The marker here at our house is a large tree in the yard of a home directly behind us.  Seems every year that tree suddenly bursts into flaming orange and red, and often does so before this spot on the calendar.  Our son-in-law is an avid photographer and when he and our daughter and their kids visit in the fall he enjoys photographing that tree.  I had occasion to message with him last week and he asked if that tree had turned yet, and was surprised to hear that it had not.  Yesterday my wife took a picture of it and it's just now showing some tinges of orange.

We've had hard frosts over the past three nights, so I may be finished mowing my grass.  Good thing, too, since I've mowed it every four or five days since March.  Then we winterize the lawn mower by running all of the gas out of it.

On one of my recent trips I was caught totally off guard without any sort of outer garment.  That last day in the Detroit area was just a little on the cool side.

And, of course, the midterm election will take place in just a couple of weeks.  Whatever the outcome, I'm always glad it's over, as the bombardment of negative attack ads can then cease.  We have a contentious congressional race in my home area, as I've mentioned, and the tenor of advertisements from one side, in particular, is pretty revolting.

I've never aspired to political office, but if I were interested in that, I'd be very reluctant to launch attacks on my opponent.  If that's the only way I could win, I don't think I'd really want to.

One more thing, since the World Series starts in a couple of days--today the Cincinnati Reds will introduce David Bell as their next field manager.  Worth noting that Bell is the son and grandson of former Reds players Buddy and Gus Bell (Buddy is currently a vice president and senior adviser to the Reds.

David was first a minor league manager in the Reds' minor league system, and then coached at the major league level with the Chicago Cubs and St. Louis Cardinals.  He has most recently been the vice president of player development for the San Francisco Giants.

All of that is an impressive set of credentials, but none of it will matter if the Reds don't acquire the additional players necessary to field a winning ballclub.

And since the baseball season is nearly over, let me close with a favorite quote from the late A. Bartlett Giamatti, the former commissioner of baseball and a professor of literature and former president of Yale University:

"It breaks your heart. It is designed to break your heart. The game begins in the spring, when everything else begins again, and it blossoms in the summer, filling the afternoons and evenings, and then as soon as the chill rains come, it stops and leaves you to face the fall alone. You count on it, rely on it to buffer the passage of time, to keep the memory of sunshine and high skies alive, and then just when the days are all twilight, when you need it most, it stops."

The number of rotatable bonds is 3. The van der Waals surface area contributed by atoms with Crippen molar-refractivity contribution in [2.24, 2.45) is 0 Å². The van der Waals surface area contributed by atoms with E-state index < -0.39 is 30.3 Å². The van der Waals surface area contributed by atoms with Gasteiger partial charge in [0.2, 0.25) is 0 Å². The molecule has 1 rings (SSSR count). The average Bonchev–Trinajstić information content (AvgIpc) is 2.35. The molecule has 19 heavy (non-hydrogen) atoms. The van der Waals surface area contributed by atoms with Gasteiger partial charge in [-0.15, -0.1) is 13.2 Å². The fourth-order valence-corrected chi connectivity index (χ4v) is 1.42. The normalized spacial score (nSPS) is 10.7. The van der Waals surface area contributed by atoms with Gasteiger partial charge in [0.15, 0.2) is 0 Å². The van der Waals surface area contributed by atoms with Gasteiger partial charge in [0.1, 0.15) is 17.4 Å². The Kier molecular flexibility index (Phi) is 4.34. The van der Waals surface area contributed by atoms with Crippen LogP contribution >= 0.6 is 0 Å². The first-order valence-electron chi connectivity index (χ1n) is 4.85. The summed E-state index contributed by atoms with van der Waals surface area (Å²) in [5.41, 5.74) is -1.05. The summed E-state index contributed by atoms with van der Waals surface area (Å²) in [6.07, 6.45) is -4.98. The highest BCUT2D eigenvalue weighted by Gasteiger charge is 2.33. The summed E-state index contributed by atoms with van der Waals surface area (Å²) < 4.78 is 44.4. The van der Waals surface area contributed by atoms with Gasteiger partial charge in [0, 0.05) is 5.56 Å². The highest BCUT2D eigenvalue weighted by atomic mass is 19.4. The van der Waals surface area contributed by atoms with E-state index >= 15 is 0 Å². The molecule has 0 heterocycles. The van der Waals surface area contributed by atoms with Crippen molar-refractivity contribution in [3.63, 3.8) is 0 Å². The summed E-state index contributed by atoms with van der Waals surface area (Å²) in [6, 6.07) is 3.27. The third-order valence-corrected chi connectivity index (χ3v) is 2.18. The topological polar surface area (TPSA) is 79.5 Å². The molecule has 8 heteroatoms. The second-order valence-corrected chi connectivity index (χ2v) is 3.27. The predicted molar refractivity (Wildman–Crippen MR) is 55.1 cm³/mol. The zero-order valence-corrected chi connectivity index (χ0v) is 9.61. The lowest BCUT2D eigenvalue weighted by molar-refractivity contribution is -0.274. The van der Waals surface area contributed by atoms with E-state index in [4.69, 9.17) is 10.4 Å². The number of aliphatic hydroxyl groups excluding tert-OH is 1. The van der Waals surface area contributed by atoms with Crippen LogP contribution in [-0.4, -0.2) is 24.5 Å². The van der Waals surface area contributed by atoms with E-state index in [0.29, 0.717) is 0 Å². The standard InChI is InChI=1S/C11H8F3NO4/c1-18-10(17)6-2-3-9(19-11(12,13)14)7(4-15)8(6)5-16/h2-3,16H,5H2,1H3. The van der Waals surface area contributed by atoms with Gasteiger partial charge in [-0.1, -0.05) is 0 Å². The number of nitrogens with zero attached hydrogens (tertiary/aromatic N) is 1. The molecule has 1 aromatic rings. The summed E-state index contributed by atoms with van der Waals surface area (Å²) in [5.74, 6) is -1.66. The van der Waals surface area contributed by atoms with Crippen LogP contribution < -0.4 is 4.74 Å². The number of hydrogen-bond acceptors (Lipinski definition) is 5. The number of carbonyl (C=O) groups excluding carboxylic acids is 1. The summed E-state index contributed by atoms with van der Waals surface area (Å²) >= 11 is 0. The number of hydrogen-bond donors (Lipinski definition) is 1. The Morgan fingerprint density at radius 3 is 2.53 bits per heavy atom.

Have a good week.

Friday, October 12, 2018

Powering through

Happy Friday to you all.  If you or anyone you love was/is in the path of the recent hurricane I certainly will hope for the best for you and yours.

I'm delighted that this work week is nearly over, and I'm sure that those of you who are Monday-through-Friday people are, too.

I'm in my third week of traveling in my new role with my company, and am meeting new people in pretty significant numbers.  Wisely, I decided not to try to memorize everyone's names.  But I think most know MY name now!

This was one of the more peculiar travel week's I've ever experienced.  My early-week destination was a community in western South Carolina, so my optimal travel path was to fly to Atlanta, rent a car, and make the nearly three hour drive into SC.  That was Monday afternoon and evening, and I did the reverse Wednesday morning, flying out for three days of meetings in the Detroit area, where I am now.  Flying home this afternoon.

The only other instance of a schedule this odd was when I had first assumed responsibility for a sales region some ten years ago.  I had openings in both New Mexico and Nevada, so left home, flew to Albuquerque, conducted two interviews, went back to the airport and flew to Las Vegas, conducted two more interviews the next day, and then flew home the following day.

I'm sure that this is really not a big deal to those who cover a large geography but for me it's a bit peculiar.

The one saving grace this week (and should be for the foreseeable future) is that all of my travel has been in a single time zone.  Far more taxing if you're going from zone to zone, in my experience.